At the end of last week, U.S. Rep. Kathy Castor, D-Fla., showcased her support of the “Increasing Access to Lung Cancer Screening Act,” a proposal from U.S. Rep. Brian Higgins, D-NY, to “increase lung cancer screening rates across the United States and reduce barriers to care and preventative services in underserved communities.”
Higgins introduced the bill three weeks ago with Castor as the only co-sponsor.
“In the United States, lung cancer accounts for 25 percent of all cancer-related deaths, claiming more lives than breast, colorectal, and prostate cancers combined. It is the leading cause of cancer-related deaths partially due to the fact that 46 percent of patients are diagnosed at an advanced stage when treatment options are limited, and five-year survival rates are low,” noted Castor’s office. “This legislation will amend the Social Security Act to require all state Medicaid programs to cover lung cancer screening for eligible enrollees. It also expands coverage under Medicaid for counseling and medication assisted treatment for tobacco cessation for all enrollees without the need for prior authorization. Additionally, the bill will prohibit both public and private insurers from subjecting annual lung cancer screenings to prior authorization.”
Higgins and Castor weighed in on the proposal on Friday.
“Like many cancers, early detection is our best protection against lung cancer. Unfortunately, there are still many barriers to screenings and rates across the country remain low, especially in underserved communities,” said Higgins. “This legislation will increase lung cancer screening rates and improve access to preventative care. It will help millions of families and bring us another step closer to ending cancer as we know it.”
“Lung cancer kills too many Americans each year due in part to late-stage diagnoses. In Florida, only 3 percent of those eligible for lung cancer screenings were screened in 2021. It’s time to boost that statistic. Our new bill will help increase access to screenings and preventive services to save lives across America,” said Castor. “Fortunately, Moffitt Cancer Center, one of the nation’s premier cancer research institutes, is at the forefront of cancer prevention and working to remove barriers to ensure that all Americans have access to lifesaving screenings and health care. Together, we are committed to saving tens of thousands of lives lost to lung cancer each year through outreach and early detection like lung screenings.”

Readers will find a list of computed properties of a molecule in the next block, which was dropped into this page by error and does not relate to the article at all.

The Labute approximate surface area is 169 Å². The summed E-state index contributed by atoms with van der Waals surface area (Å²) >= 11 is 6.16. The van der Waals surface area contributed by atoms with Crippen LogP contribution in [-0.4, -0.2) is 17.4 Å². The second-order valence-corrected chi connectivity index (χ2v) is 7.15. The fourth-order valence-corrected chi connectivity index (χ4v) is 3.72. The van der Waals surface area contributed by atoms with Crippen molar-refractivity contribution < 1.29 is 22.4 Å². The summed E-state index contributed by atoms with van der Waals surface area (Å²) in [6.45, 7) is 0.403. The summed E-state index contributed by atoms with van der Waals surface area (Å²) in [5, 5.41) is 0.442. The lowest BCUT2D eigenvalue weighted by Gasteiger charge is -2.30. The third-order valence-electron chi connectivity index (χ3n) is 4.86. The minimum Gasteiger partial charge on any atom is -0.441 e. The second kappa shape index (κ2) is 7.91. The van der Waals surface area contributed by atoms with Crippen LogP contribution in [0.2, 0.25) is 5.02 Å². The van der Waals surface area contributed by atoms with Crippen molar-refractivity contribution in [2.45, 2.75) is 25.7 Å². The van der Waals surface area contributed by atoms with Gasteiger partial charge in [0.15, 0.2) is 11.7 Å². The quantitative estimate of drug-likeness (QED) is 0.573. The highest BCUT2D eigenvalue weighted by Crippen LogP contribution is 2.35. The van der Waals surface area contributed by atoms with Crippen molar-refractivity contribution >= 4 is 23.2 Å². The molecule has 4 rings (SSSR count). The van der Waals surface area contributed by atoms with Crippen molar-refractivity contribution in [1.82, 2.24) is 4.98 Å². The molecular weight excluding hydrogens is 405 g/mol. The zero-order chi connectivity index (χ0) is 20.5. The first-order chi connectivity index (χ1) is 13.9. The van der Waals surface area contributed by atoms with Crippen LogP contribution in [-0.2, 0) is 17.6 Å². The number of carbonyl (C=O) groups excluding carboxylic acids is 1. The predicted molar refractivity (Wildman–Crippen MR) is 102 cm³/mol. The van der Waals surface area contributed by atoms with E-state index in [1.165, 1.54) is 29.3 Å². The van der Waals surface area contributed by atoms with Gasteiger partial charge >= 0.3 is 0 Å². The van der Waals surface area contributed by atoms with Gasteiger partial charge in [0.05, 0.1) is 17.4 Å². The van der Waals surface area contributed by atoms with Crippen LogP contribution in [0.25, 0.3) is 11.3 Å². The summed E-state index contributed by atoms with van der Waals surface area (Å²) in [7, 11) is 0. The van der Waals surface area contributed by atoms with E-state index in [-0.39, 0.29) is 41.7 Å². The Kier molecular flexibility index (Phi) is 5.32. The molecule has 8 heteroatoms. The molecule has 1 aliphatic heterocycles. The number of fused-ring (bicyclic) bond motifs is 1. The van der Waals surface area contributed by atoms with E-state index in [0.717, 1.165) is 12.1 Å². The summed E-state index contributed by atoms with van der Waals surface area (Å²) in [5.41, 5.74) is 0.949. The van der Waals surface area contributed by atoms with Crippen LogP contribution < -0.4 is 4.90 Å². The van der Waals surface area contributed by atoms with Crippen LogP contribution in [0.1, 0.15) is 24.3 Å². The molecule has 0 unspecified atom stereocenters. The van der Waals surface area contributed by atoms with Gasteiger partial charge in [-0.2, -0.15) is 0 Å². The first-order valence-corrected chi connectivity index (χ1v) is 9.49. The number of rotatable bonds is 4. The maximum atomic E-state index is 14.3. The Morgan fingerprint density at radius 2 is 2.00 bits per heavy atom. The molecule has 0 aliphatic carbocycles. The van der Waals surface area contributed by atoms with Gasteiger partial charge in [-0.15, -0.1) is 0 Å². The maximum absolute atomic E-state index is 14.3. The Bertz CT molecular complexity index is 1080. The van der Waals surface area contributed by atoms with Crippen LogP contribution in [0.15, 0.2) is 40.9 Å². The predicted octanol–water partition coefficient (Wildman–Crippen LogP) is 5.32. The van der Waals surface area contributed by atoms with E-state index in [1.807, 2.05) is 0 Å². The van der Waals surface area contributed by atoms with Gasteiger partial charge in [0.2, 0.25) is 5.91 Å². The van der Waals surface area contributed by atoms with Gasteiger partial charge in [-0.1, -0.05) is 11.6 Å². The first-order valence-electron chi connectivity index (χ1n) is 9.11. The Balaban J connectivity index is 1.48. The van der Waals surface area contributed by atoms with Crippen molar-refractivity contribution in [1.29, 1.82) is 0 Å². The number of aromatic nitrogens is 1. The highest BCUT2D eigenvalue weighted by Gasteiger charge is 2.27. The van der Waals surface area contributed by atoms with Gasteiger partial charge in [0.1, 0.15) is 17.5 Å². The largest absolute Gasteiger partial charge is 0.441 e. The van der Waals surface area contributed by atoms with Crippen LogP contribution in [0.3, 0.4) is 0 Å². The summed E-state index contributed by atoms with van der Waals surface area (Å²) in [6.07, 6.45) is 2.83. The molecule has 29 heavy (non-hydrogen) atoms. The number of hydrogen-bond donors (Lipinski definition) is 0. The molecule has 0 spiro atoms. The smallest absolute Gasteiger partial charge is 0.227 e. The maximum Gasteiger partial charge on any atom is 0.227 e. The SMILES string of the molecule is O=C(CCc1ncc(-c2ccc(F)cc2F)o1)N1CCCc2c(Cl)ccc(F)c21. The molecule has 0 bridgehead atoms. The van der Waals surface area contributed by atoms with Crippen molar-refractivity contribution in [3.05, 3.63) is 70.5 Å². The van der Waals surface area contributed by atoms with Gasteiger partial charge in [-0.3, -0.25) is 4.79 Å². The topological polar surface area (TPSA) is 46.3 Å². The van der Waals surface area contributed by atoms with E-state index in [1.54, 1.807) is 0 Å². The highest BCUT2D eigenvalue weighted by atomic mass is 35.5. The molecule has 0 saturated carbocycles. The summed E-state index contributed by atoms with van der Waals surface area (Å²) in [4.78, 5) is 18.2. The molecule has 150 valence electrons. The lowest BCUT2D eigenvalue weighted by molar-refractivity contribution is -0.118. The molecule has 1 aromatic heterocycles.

The Moffitt Cancer Center, Roswell Park Comprehensive Cancer Center, The American Cancer Society Cancer Action Network (ACS CAN), the American Association for Cancer Research and the American Lung Association are backing the proposal.
“We estimate as many as 60,000 lives could be saved each year if the 14.5 million Americans who are eligible received annual lung cancer screening. This legislation will improve access to early detection, which is key to reducing lung cancer deaths. Outcomes for patients are much better when we can catch lung cancer at early stages when curative treatment options are available,” said Dr. Jhanelle Gray, the department chair and program leader of Thoracic Oncology at Moffitt Cancer Center.
The bill was sent to the U.S. House Energy and Commerce and the Ways and Means Committees. So far, there is no companion measure in the U.S. Senate.
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